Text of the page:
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The Great War Syndicate Frank R. Stockton

The Great War Syndicate

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It was in order to take this initiative that, in the early hours of a July morning, two of the Syndicate's armoured vessels, each accompanied by a crab, steamed out of a New England port, and headed for the point on the Canadian coast where it had been decided to open the campaign.

The vessels of the Syndicate had no individual names. The spring-armoured ships were termed "repellers," and were numbered, and the crabs were known by the letters of the alphabet. Each repeller was in charge of a Director of Naval Operations; and the whole naval force of the Syndicate was under the command of a Director-in-chief. On this momentous occasion this officer was on board of Repeller No. 1, and commanded the little fleet.

The repellers had never been vessels of great speed, and their present armour of steel strips, the lower portion of which was frequently under water, considerably retarded their progress; but each of them was taken in tow by one of the swift and powerful crabs, and with this assistance they made very good time, reaching their destination on the morning of the second day.

It was on a breezy day, with a cloudy sky, and the sea moderately smooth, that the little fleet of the Syndicate lay to off the harbour of one of the principal Canadian seaports. About five miles away the headlands on either side of the mouth of the harbour could be plainly seen. It had been decided that Repeller No. 1 should begin operations. Accordingly, that vessel steamed about a mile nearer the harbour, accompanied by Crab A. The other repeller and crab remained in their first position, ready to act in case they should be needed.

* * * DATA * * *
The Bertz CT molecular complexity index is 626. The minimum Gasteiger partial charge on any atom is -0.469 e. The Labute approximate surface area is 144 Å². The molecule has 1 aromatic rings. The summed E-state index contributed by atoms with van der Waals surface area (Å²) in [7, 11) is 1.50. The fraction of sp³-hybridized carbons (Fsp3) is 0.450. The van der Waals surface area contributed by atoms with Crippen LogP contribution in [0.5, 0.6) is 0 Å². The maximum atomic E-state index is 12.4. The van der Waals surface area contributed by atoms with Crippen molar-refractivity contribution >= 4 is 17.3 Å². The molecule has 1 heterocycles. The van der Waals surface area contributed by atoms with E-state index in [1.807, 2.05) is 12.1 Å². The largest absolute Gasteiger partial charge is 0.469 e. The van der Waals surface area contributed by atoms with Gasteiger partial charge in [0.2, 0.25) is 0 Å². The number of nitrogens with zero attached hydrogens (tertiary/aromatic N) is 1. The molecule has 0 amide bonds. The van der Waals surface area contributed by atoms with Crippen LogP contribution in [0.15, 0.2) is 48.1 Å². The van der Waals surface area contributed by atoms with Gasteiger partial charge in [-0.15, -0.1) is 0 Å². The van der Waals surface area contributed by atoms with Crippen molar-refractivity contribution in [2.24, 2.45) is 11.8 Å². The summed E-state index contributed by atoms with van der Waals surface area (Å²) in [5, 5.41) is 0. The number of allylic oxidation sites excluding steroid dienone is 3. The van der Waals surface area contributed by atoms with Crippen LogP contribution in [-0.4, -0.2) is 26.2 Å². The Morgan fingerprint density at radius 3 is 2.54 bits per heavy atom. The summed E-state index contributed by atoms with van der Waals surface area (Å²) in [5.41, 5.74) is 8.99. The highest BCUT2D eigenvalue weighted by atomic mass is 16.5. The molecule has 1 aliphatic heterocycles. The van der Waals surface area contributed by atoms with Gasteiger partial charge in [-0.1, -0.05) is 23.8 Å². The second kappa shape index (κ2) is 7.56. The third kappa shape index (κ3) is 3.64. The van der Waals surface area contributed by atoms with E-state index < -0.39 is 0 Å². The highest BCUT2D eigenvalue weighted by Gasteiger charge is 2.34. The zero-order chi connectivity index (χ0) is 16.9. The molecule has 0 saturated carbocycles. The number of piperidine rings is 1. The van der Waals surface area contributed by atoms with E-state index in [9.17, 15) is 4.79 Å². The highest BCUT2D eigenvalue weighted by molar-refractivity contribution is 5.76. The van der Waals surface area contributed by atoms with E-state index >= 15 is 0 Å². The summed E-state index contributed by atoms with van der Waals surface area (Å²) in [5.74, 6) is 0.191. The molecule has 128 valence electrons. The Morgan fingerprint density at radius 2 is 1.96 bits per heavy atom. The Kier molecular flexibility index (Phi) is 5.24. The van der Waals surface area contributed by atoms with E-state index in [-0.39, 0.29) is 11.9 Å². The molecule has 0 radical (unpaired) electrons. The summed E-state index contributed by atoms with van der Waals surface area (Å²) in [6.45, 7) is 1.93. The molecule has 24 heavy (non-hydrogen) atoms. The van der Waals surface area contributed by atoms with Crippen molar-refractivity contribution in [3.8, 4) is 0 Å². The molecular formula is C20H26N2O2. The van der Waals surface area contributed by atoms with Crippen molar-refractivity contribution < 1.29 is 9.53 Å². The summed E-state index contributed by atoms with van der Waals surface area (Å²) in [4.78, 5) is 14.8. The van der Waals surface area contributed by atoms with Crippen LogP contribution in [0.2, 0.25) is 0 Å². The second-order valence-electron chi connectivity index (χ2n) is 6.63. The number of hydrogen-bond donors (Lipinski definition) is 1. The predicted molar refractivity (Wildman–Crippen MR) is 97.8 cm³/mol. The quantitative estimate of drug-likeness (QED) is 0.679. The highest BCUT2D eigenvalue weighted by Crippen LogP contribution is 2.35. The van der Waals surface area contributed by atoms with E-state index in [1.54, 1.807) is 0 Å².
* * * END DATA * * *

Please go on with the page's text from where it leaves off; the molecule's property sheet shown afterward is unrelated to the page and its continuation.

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The approach of two vessels, evidently men-of-war, and carrying the American flag, was perceived from the forts and redoubts at the mouth of the harbour, and the news quickly spread to the city and to the vessels in port. Intense excitement ensued on land and water, among the citizens of the place as well as its defenders. Every man who had a post of duty was instantly at it; and in less than half an hour the British man-of-war Scarabaeus, which had been lying at anchor a short distance outside the harbour, came steaming out to meet the enemy. There were other naval vessels in port, but they required more time to be put in readiness for action.

As soon as the approach of Scarabaeus was perceived by Repeller No. 1, a boat bearing a white flag was lowered from that vessel and was rapidly rowed toward the British ship. When the latter saw the boat coming she lay to, and waited its arrival. A note was delivered to the captain of the Scarabaeus, in which it was stated that the Syndicate, which had undertaken on the part of the United States the conduct of the war between that country and Great Britain, was now prepared to demand the surrender of this city with its forts and defences and all vessels within its harbour, and, as a first step, the immediate surrender of the vessel to the commander of which this note was delivered.

The overwhelming effrontery of this demand caused the commander of the Scarabaeus to doubt whether he had to deal with a raving lunatic or a blustering fool; but he informed the person in charge of the flag-of-truce boat, that he would give him fifteen minutes in which to get back to his vessel, and that he would then open fire upon that craft.

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The Great War Syndicate
Frank R. Stockton

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